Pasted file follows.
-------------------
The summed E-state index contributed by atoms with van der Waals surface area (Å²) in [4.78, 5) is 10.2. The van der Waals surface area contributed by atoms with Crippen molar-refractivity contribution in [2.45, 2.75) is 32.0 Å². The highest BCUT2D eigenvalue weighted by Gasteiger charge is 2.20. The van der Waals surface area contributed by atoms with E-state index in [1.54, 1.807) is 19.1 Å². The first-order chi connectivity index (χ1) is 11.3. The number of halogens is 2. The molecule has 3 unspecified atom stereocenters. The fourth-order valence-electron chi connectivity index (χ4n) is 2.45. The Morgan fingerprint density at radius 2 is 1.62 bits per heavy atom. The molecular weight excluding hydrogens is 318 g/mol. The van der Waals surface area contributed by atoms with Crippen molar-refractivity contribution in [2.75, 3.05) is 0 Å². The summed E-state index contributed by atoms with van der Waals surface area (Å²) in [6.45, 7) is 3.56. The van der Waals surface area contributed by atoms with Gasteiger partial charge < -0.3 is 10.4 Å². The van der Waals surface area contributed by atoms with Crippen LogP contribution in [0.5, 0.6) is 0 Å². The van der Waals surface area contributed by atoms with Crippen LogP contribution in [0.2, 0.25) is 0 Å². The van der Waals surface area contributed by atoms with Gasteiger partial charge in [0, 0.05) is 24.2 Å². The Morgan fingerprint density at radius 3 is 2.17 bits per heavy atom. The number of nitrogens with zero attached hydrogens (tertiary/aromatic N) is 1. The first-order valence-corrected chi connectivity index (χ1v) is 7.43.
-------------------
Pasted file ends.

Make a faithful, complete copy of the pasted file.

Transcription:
The summed E-state index contributed by atoms with van der Waals surface area (Å²) in [4.78, 5) is 10.2. The van der Waals surface area contributed by atoms with Crippen molar-refractivity contribution in [2.45, 2.75) is 32.0 Å². The highest BCUT2D eigenvalue weighted by Gasteiger charge is 2.20. The van der Waals surface area contributed by atoms with E-state index in [1.54, 1.807) is 19.1 Å². The first-order chi connectivity index (χ1) is 11.3. The number of halogens is 2. The molecule has 3 unspecified atom stereocenters. The fourth-order valence-electron chi connectivity index (χ4n) is 2.45. The Morgan fingerprint density at radius 2 is 1.62 bits per heavy atom. The molecular weight excluding hydrogens is 318 g/mol. The van der Waals surface area contributed by atoms with Crippen molar-refractivity contribution in [2.75, 3.05) is 0 Å². The summed E-state index contributed by atoms with van der Waals surface area (Å²) in [6.45, 7) is 3.56. The van der Waals surface area contributed by atoms with Gasteiger partial charge < -0.3 is 10.4 Å². The van der Waals surface area contributed by atoms with Crippen LogP contribution in [0.5, 0.6) is 0 Å². The van der Waals surface area contributed by atoms with Crippen LogP contribution in [0.2, 0.25) is 0 Å². The van der Waals surface area contributed by atoms with Gasteiger partial charge in [0, 0.05) is 24.2 Å². The Morgan fingerprint density at radius 3 is 2.17 bits per heavy atom. The number of nitrogens with zero attached hydrogens (tertiary/aromatic N) is 1. The first-order valence-corrected chi connectivity index (χ1v) is 7.43.